Losing weight is hard. A lot of individuals have tried it; many don’t succeed. In 2016, 49% of all Americans tried a diet however , by some estimates, fewer than half of people who tried succeeded.  

According to the NIH, about 15 percent of Americans have tried weight loss supplements. Supplements aret held to the same criteria as medications in terms of regulatory oversight, which means consumers arent constantly getting whats promised on the label. Pieter Cohen, MD, an associate professor of Medicine at Cambridge Health Alliance at Somerville, Mass. has been fascinated for a long time from the contents of the supplements we take. Dr. Cohen has been a outspoken critic of how dietary supplements are regulated.

Checking the label — and the contents

In a paper published March 23 at Clinical Toxicology,  Dr. Cohen and his research team looked for deterenol, a beta-agonist that has not yet been approved for use in humans . A beta-agonist is a class of drugs that relaxes airway muscles, thereby helping with breathing.  

Using Google to locate supplements that promoted deterenol, Dr. Cohen found 17 supplements that promoted deterenol inside them. Dr. Cohen found deterenol in 13 of the 17 brands that he tested . He believes this odd because all 17 listed deterenol as an ingredient . “It’s surprising that a banned stimulant is recorded on the label but not found in the product , ” said Dr. Cohen, “It’s difficult to divine what degree of manufacturing dysfunction could lead to this outcome . “  

Deterenol wasn’t the only chemical found in those pills. And that is part of why they may be so dangerous. “ … We discovered deterenol blended with other experimental stimulants. We have no study to predict at what dose a mix of these prohibited stimulants would lead to severe health effects, said Dr. Cohen. The researchers also found 9 other experimental stimulants and 8 combinations of prohibited stimulants.  

Deterenol came to Dr. Cohen’s attention when his colleague, Bastiaan Venhuis, followed on 26 cases of deterenol toxicity reported to Dutch authorities . “When our colleagues in Europe investigated the cause of several cases of serious adverse events linked to nutritional supplements – they discovered deterenol from the supplements along with other components ,” Dr. Cohen explained, “We wanted to understand if deterenol could also be available in supplements marketed in america . ”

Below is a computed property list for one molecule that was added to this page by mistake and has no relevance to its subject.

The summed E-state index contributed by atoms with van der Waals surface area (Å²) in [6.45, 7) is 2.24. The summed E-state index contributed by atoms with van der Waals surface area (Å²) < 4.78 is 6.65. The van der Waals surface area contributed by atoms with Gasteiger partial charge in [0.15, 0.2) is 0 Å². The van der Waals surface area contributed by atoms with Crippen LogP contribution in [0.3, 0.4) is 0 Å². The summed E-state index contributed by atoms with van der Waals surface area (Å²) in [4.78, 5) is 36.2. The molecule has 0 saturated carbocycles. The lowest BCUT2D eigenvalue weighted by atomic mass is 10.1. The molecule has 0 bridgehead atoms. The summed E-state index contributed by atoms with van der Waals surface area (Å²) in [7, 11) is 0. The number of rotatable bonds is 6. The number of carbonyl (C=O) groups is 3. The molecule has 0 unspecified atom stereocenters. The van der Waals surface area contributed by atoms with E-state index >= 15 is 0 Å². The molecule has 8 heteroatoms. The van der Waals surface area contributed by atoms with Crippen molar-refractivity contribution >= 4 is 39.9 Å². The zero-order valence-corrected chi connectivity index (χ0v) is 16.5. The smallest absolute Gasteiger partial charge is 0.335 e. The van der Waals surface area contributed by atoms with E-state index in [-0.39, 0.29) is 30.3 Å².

In the Netherlands, the 26 instances of complications came from Dexaprine and Dexaprine XR, supplements targeted at athletes and others seeking to get rid of weight. People who took these supplements containing deterenol undergone a fast heartbeat , sweating, chest pain and heart palpitations. There was one reported case of cardiac arrest. Upon investigation, the researchers found deterenol, together with many other compounds, in the supplements. They were only able to test 4 of the pills, as the other 22 complainants had discarded their pills.  

According to Dr. Cohen, there are no studies that show deterenol contributes to weight loss.  

Seized for your safety

Blue Ice, produced by EPG, was one weight loss supplement that Dr. Cohen analyzed. He found that it contained about 15mg of deterenol each serving.  

1 consumer reviewing the pills composed , “This stuff scared the heck out of me. I began breathing quickly and got really hot and felt a sudden mood shift ! I didn’t know if I should drive to the hospital or not. ” Even so, this individual persevered and claimed to have lost 6 pounds .

Consumers should not confuse these supplements, which range from “fat burners” to pre-workout beverages and weight loss pills, with prescription weight-loss pills. “To be accepted as a prescription weight-loss drug in the US you want to convince the FDA through large randomized controlled trials it’s effective and safe for weight loss, ” said Dr. Cohen.  

While all medications have side effects, he explained, an FDA-approved medication must list all side effects on the packaging. Supplements aren’t required to undergo clinical trials so the agency does not have data on side effects prior to the drugs go to market.